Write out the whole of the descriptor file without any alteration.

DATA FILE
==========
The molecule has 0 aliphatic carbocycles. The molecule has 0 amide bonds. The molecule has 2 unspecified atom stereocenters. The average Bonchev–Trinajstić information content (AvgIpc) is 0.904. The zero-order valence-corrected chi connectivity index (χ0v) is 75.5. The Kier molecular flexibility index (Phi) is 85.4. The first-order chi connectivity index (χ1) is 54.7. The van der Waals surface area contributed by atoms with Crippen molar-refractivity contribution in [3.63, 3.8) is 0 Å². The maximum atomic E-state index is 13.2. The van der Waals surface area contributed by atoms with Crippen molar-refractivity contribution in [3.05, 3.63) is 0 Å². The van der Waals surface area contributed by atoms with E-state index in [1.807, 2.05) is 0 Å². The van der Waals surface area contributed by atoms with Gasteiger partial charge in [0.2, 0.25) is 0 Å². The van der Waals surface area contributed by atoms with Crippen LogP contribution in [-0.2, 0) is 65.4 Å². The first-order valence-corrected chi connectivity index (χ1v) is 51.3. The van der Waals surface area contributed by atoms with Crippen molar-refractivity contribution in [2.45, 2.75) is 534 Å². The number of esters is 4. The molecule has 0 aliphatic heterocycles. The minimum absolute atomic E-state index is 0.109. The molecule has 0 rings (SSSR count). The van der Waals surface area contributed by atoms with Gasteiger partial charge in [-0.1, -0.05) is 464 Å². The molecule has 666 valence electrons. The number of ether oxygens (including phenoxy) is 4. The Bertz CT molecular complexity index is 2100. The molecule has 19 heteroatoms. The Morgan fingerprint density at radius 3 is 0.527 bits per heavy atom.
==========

The molecule has 0 aliphatic carbocycles. The molecule has 0 amide bonds. The molecule has 2 unspecified atom stereocenters. The average Bonchev–Trinajstić information content (AvgIpc) is 0.904. The zero-order valence-corrected chi connectivity index (χ0v) is 75.5. The Kier molecular flexibility index (Phi) is 85.4. The first-order chi connectivity index (χ1) is 54.7. The van der Waals surface area contributed by atoms with Crippen molar-refractivity contribution in [3.63, 3.8) is 0 Å². The maximum atomic E-state index is 13.2. The van der Waals surface area contributed by atoms with Crippen molar-refractivity contribution in [3.05, 3.63) is 0 Å². The van der Waals surface area contributed by atoms with E-state index in [1.807, 2.05) is 0 Å². The van der Waals surface area contributed by atoms with Gasteiger partial charge in [0.2, 0.25) is 0 Å². The van der Waals surface area contributed by atoms with Crippen LogP contribution in [-0.2, 0) is 65.4 Å². The first-order valence-corrected chi connectivity index (χ1v) is 51.3. The van der Waals surface area contributed by atoms with Crippen molar-refractivity contribution in [2.45, 2.75) is 534 Å². The number of esters is 4. The molecule has 0 aliphatic heterocycles. The minimum absolute atomic E-state index is 0.109. The molecule has 0 rings (SSSR count). The van der Waals surface area contributed by atoms with Gasteiger partial charge in [-0.1, -0.05) is 464 Å². The molecule has 666 valence electrons. The number of ether oxygens (including phenoxy) is 4. The Bertz CT molecular complexity index is 2100. The molecule has 19 heteroatoms. The Morgan fingerprint density at radius 3 is 0.527 bits per heavy atom.